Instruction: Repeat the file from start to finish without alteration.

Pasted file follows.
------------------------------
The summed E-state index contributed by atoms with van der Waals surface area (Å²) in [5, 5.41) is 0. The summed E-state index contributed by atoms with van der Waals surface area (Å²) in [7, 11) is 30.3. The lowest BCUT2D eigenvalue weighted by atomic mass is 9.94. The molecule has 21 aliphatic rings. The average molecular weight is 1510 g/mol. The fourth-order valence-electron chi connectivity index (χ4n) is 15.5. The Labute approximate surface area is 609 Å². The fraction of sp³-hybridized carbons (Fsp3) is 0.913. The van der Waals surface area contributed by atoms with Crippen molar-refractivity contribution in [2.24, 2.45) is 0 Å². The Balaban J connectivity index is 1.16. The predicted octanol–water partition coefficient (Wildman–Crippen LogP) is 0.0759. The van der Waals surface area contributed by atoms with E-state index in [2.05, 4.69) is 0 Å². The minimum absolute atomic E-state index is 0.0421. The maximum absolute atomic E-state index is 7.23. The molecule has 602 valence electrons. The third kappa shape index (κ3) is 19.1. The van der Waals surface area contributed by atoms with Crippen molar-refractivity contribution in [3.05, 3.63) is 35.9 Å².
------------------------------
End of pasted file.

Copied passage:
The summed E-state index contributed by atoms with van der Waals surface area (Å²) in [5, 5.41) is 0. The summed E-state index contributed by atoms with van der Waals surface area (Å²) in [7, 11) is 30.3. The lowest BCUT2D eigenvalue weighted by atomic mass is 9.94. The molecule has 21 aliphatic rings. The average molecular weight is 1510 g/mol. The fourth-order valence-electron chi connectivity index (χ4n) is 15.5. The Labute approximate surface area is 609 Å². The fraction of sp³-hybridized carbons (Fsp3) is 0.913. The van der Waals surface area contributed by atoms with Crippen molar-refractivity contribution in [2.24, 2.45) is 0 Å². The Balaban J connectivity index is 1.16. The predicted octanol–water partition coefficient (Wildman–Crippen LogP) is 0.0759. The van der Waals surface area contributed by atoms with E-state index in [2.05, 4.69) is 0 Å². The minimum absolute atomic E-state index is 0.0421. The maximum absolute atomic E-state index is 7.23. The molecule has 602 valence electrons. The third kappa shape index (κ3) is 19.1. The van der Waals surface area contributed by atoms with Crippen molar-refractivity contribution in [3.05, 3.63) is 35.9 Å².